DUBAI AIRPORT — I am not sure why, but I have avoided writing about this in the 6 years I have been blogging. I think it’s like some strange martial art — the moment you have the gall to think you are good enough, you will be taught a lesson.
I love working across cultures. In the last 12 months I have worked on at least 4 of the 5 continents (depending on how you count them.) And all I know for sure is that I know nothing. I am always aware that there are local customs and practices that will catch me unawares.
This is in spite of so many indicators that suggest otherwise. As I wrote recently, you can hear Michael Jackson everywhere. This week in Kuala Lumpur car after car went by with stickers in their windows with the McDonald’s arches saying “McDonald’s Drive Thru VIP”.
“Ha! Ha!” we can laugh. “You see! We ARE all the same! McDonald’s and drive thru…”
But that may actually be a good example of how we are different. What is a drive thru VIP? Why the heck have a sticker in your front car window? (Amongst my investigating of Malaysian culture, I left these questions unanswered.) All you have to do is walk into a McDonald’s in the Muslim world to know the difference — like the Slavic mafioso and his daughter at the buffet here in Dubai, demanding to know where the bacon is!
A few things to think about as you head across town to meet the feared guys from that other school, or as you jet off to far off lands to share a windowless meeting room with people you think you know.
1. Stop, listen and think
Don’t let a few familiar things make you believe that values, morals and behaviours are going to be the same as yours.
Which is not to say that your mum didn’t raise you well. But your views on politics, timekeeping, religion, humour, etc. are not always shared by everyone else… Just because you KNOW that they are right, doesn’t mean everyone else has to.
2. Only speak when it improves the silence
Regular readers will know I love this LBJ quote. But, like the constant blathering of the ubiquitous CNN and BBC TVs of airports and coffee shops, too many of us like to talk to fill the silence.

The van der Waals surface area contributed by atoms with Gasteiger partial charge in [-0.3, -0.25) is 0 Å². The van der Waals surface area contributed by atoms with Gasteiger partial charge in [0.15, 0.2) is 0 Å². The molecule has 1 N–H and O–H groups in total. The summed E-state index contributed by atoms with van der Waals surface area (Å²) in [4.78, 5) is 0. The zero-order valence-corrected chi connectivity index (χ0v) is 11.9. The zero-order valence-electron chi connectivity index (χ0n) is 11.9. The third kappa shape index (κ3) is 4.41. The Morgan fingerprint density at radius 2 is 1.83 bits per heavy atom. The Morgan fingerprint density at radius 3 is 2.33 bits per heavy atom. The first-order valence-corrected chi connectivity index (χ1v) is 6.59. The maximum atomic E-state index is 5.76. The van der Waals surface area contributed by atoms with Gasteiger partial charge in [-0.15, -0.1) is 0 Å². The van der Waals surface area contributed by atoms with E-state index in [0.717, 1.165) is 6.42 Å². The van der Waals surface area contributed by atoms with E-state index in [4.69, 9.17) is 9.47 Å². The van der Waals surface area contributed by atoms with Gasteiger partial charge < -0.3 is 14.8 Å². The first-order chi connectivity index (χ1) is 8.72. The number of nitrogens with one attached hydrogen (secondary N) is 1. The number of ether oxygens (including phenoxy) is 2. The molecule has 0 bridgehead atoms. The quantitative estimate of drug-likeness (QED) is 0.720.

Why? Some accents, attitudes and postures single us out as people to be avoided faster than if we were training a big helium balloon with the word “dork” written on it.
When you are in a new cultural situation, why not keep your own counsel for a while, and see if you can’t think of something intelligent to say when you do open your mouth?
3. Keep your hands to yourself
It may surprise you. But not everyone wants to shake your hand. In fact, in some places people simply can’t. Likewise the awkward habit of westerners of trying to pat people on the back, grab their forearm, etc. I am about as white and western as any person on the planet, but if you try to do that locking thumbs hand-shake that athletes now do, or high-five, or bump fists with me… I am going to quietly take you off my Christmas card list… (Oh, you’ll be sorry then, won’t you!)
The same goes for our fascination with questionable hand signals. Thumbs up, pointing at people, drawing a finger across your throat, etc. Don’t.
I was putting a picture of George Bush doing the ‘Texas long horn’ hand sign in my presentation recently… you know the one?… and my business partner Paul told me that when he was a child in Rome a guy on his street got killed for doing that. It means you are a cuckold.
4. Read everything
There’s so much available in local newspapers, online, in your library that you should never be sitting on a plane or a bus playing games on your phone.
Local newspapers are fantastic for what they tell you… and what they don’t. You may know about political issues in a country only to find them completely absent from the local media. Quick! What does that tell you?!
Yes. That’s probably right.
5. Be unfailingly nice
Maybe this is something that your mum taught you. It really doesn’t take much to qualify as charming. Re-watch some old Cary Grant movies if you have to. The trick is simple:
– Say please and thank you
– Show gratitude when appropriate
– Say ‘no’ firmly, but without malice
– Watch a little before you act
It’s easy for people to say that the world is going all wrong. We’re good at finding new disasters to replace the old ones. But one thing that I find constantly reassuring is how much people will work to get along.
One woman in a hijab in my course this week in KL will always be burned into my memory. She had a brilliant, warm smile, and she used it indescriminately. It helped me settle. And she was kind enough to make me think a tall, pasty guy from Westmount might have something useful to say to a dozen diverse professionals from around the South China Sea.